Russians, Chechens clash ahead of planned offensive

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The Independent Online

Russian forces and Chechen rebels clashed in the foothills of southern Chechnya as Russia prepared for what it called a decisive offensive on separatist strongholds in the mountains.

Russian forces and Chechen rebels clashed in the foothills of southern Chechnya as Russia prepared for what it called a decisive offensive on separatist strongholds in the mountains.

The military sources reported that some 40 rebels were killed in fighting near the southwestern village of Elistanzhi on Tuesday, but gave no information on Russian casualties. The report could not be independently confirmed.

Russian jets and helicopter gunships flew more than 50 combat missions over suspected rebel positions in the mountains during the past 24 hours. The military said that the number of sorties was markedly lower than during recent weeks because its reconnaissance planes are mapping new militant emplacements.

Rebels were digging into position and planting mines along paths leading into the mountains, the military said.

Meanwhile, Russian troops were searching for suspected rebels in four villages in the foothills. Officials said 26 suspects had been detained since Tuesday and that troops also were seizing all cars from the villagers to prevent their use by the separatists.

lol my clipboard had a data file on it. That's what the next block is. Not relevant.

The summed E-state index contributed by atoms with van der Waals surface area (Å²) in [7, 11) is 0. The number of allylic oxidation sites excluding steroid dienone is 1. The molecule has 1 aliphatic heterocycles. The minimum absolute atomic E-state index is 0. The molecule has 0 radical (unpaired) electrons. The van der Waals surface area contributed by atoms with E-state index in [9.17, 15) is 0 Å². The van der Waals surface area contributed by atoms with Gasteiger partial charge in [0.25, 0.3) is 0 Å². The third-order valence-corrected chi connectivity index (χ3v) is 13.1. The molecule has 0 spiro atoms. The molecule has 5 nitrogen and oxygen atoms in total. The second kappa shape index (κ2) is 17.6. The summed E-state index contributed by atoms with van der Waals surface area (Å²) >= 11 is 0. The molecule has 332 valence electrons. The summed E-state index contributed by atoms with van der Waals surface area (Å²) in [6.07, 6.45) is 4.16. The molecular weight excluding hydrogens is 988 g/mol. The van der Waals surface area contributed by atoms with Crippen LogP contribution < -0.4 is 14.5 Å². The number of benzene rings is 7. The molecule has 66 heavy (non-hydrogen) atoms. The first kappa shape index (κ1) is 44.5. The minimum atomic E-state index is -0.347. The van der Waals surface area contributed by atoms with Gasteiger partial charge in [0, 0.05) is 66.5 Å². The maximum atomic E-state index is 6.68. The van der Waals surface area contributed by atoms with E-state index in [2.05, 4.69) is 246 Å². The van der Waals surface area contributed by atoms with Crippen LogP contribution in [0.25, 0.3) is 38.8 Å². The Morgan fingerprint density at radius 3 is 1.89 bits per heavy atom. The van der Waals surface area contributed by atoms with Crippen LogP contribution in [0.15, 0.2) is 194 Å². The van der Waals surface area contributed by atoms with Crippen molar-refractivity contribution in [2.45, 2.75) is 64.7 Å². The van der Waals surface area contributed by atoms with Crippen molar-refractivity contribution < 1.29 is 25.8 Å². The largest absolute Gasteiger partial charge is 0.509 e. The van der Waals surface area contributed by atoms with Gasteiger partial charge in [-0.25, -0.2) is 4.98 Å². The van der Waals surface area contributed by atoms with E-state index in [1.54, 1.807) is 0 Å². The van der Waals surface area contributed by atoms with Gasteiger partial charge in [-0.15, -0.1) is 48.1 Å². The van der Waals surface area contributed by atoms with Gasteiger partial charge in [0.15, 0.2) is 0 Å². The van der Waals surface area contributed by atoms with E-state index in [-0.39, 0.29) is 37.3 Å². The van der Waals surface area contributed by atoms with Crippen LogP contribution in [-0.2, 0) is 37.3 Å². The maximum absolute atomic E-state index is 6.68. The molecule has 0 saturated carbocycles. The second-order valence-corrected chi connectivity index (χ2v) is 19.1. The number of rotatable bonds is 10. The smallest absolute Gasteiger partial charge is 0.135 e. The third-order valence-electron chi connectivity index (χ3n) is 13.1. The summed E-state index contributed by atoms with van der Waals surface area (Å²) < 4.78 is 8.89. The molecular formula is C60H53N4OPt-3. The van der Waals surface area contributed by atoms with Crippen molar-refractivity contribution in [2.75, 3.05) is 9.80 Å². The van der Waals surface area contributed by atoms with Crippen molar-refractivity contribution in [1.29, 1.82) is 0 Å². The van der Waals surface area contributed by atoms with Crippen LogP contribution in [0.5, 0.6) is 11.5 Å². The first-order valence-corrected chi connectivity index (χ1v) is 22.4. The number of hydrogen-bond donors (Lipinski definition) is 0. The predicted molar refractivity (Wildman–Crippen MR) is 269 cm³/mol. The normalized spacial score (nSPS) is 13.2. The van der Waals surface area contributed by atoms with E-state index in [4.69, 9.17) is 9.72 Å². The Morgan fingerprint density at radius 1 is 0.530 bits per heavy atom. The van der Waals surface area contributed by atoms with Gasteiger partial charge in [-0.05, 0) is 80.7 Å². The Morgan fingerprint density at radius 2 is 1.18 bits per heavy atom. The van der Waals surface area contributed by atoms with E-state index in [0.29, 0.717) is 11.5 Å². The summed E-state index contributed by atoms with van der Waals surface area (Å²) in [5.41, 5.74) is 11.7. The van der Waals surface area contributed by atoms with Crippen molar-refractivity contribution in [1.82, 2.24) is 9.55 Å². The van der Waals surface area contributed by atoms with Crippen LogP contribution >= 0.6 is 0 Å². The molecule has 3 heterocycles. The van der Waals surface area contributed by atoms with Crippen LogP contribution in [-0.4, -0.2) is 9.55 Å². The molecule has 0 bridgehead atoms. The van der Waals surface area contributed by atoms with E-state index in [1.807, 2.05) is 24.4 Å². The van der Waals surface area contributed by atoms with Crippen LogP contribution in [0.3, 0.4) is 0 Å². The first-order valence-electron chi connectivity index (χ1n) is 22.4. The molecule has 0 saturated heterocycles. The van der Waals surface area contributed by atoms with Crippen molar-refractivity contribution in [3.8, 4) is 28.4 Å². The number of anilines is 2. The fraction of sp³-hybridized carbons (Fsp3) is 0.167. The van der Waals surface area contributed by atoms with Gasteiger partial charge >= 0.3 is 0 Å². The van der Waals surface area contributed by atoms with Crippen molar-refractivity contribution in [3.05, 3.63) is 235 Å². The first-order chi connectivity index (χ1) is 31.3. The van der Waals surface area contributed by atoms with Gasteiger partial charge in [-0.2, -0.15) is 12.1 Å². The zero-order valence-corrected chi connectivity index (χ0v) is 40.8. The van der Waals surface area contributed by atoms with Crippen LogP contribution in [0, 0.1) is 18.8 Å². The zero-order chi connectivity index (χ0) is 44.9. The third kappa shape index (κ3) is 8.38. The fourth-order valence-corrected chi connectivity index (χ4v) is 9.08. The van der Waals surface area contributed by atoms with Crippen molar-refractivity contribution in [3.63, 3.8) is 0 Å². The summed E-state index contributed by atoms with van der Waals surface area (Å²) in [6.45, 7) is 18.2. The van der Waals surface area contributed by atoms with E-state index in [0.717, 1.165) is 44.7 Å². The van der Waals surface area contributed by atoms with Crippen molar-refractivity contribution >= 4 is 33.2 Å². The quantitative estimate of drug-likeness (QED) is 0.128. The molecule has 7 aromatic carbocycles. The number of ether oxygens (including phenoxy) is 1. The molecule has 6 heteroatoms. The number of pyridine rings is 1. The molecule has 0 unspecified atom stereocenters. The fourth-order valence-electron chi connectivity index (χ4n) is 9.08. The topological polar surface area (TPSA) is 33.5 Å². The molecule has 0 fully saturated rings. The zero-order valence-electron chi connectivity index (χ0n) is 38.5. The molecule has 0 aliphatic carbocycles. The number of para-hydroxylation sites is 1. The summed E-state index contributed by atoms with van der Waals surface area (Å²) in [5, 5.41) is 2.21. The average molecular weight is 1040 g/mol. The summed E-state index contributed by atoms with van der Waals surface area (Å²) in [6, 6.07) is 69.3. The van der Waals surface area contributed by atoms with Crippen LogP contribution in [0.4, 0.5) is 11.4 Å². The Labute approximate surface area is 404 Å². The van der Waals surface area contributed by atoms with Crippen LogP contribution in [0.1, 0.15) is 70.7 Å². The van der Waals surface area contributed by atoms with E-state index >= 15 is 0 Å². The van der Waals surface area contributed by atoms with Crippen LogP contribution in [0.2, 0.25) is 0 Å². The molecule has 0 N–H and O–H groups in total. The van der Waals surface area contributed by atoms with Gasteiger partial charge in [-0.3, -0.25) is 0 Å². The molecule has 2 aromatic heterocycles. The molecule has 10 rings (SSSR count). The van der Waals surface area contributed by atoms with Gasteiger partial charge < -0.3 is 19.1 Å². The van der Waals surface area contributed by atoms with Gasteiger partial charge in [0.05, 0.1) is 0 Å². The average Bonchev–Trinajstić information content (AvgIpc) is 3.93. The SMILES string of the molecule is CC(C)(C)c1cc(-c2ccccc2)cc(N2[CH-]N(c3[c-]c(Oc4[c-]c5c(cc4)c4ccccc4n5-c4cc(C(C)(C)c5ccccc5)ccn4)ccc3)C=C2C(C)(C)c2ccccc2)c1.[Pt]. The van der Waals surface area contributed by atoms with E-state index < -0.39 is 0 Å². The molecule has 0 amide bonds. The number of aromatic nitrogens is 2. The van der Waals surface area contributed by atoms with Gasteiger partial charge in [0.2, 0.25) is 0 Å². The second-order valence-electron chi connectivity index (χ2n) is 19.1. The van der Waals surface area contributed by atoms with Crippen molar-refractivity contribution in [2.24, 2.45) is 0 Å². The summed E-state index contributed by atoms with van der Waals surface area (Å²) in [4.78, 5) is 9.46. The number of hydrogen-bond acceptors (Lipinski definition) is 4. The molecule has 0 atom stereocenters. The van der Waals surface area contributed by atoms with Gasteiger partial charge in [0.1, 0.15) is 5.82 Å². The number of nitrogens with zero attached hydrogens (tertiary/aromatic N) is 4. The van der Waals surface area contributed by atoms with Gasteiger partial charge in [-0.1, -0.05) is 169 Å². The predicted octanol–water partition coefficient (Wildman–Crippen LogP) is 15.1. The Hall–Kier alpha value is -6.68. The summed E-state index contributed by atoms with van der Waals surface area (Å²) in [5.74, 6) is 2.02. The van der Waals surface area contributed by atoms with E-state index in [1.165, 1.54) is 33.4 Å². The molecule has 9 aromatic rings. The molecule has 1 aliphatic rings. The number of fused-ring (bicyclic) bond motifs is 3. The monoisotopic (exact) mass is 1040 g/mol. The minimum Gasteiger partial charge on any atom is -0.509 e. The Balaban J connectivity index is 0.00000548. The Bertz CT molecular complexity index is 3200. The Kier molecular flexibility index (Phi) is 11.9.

The searches, along with a regrouping of forces and troop deployment on commanding heights in the region, are part of preparations for a major Russian offensive.

"The troops are preparing for a decisive strike against the rebel bases in the mountains," presidential aide Sergei Yastrzhembsky said Tuesday. Several Russian officials have claimed that the upcoming offensive would finish off the rebels, who abandoned the capital Grozny two weeks ago.

Most of the rebels are believed to have headed south and the Russian military estimates there are up to 8,000 fighters in the mountains.

Federal forces are now seeking to establish control over the strategic Argun and Vedeno gorges that cut through the mountains. Although troops have been fighting rebels in some areas, the main Russian forces have been slow to move in, preferring first to weaken the rebels with air and artillery attacks.

The rebels have carved out well-protected strongholds across the south since the last Chechen war ended in 1996, and the hilly terrain favors their guerrilla tactics.

Moscow sent troops into Chechnya after Chechen-based Islamic militants invaded the neighboring region of Dagestan and allegedly staged a series of apartment bombings that killed about 300 people in Russia.

In recent months, Russian security officials have repeatedly claimed that the militants were planning new terrorist attacks, and have declared security alerts in Moscow and elsewhere.

In the latest such warning, Federal Security Service spokesman Alexander Zdanovich claimed Wednesday that two prominent rebel leaders were planning to hijack an airplane in the republic of Ingushetia, which borders on Chechnya.

Zdanovich said the allegedly planned hijacking was intended to "put pressure on the federal authorities to stop the Russian troop operation in the mountains."

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